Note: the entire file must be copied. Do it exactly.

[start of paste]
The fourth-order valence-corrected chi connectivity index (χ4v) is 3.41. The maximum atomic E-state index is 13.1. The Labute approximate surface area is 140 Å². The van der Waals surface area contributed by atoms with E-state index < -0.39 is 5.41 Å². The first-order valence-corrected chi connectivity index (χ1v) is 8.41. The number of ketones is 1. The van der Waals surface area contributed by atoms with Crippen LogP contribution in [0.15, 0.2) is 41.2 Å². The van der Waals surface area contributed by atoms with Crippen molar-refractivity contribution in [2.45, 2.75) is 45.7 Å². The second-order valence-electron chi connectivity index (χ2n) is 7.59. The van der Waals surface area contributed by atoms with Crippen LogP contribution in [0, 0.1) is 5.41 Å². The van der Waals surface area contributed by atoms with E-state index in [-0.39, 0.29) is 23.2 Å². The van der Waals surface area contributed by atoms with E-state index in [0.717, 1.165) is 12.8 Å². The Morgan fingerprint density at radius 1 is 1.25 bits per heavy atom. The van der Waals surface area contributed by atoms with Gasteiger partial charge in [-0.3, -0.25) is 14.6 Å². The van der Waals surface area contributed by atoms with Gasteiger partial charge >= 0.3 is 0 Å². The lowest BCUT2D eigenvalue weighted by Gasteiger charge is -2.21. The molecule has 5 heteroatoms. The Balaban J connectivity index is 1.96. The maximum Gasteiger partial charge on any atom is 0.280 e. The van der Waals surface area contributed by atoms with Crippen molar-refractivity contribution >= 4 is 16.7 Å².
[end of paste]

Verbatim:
The fourth-order valence-corrected chi connectivity index (χ4v) is 3.41. The maximum atomic E-state index is 13.1. The Labute approximate surface area is 140 Å². The van der Waals surface area contributed by atoms with E-state index < -0.39 is 5.41 Å². The first-order valence-corrected chi connectivity index (χ1v) is 8.41. The number of ketones is 1. The van der Waals surface area contributed by atoms with Crippen LogP contribution in [0.15, 0.2) is 41.2 Å². The van der Waals surface area contributed by atoms with Crippen molar-refractivity contribution in [2.45, 2.75) is 45.7 Å². The second-order valence-electron chi connectivity index (χ2n) is 7.59. The van der Waals surface area contributed by atoms with Crippen LogP contribution in [0, 0.1) is 5.41 Å². The van der Waals surface area contributed by atoms with E-state index in [-0.39, 0.29) is 23.2 Å². The van der Waals surface area contributed by atoms with E-state index in [0.717, 1.165) is 12.8 Å². The Morgan fingerprint density at radius 1 is 1.25 bits per heavy atom. The van der Waals surface area contributed by atoms with Gasteiger partial charge in [-0.3, -0.25) is 14.6 Å². The van der Waals surface area contributed by atoms with Gasteiger partial charge >= 0.3 is 0 Å². The lowest BCUT2D eigenvalue weighted by Gasteiger charge is -2.21. The molecule has 5 heteroatoms. The Balaban J connectivity index is 1.96. The maximum Gasteiger partial charge on any atom is 0.280 e. The van der Waals surface area contributed by atoms with Crippen molar-refractivity contribution >= 4 is 16.7 Å².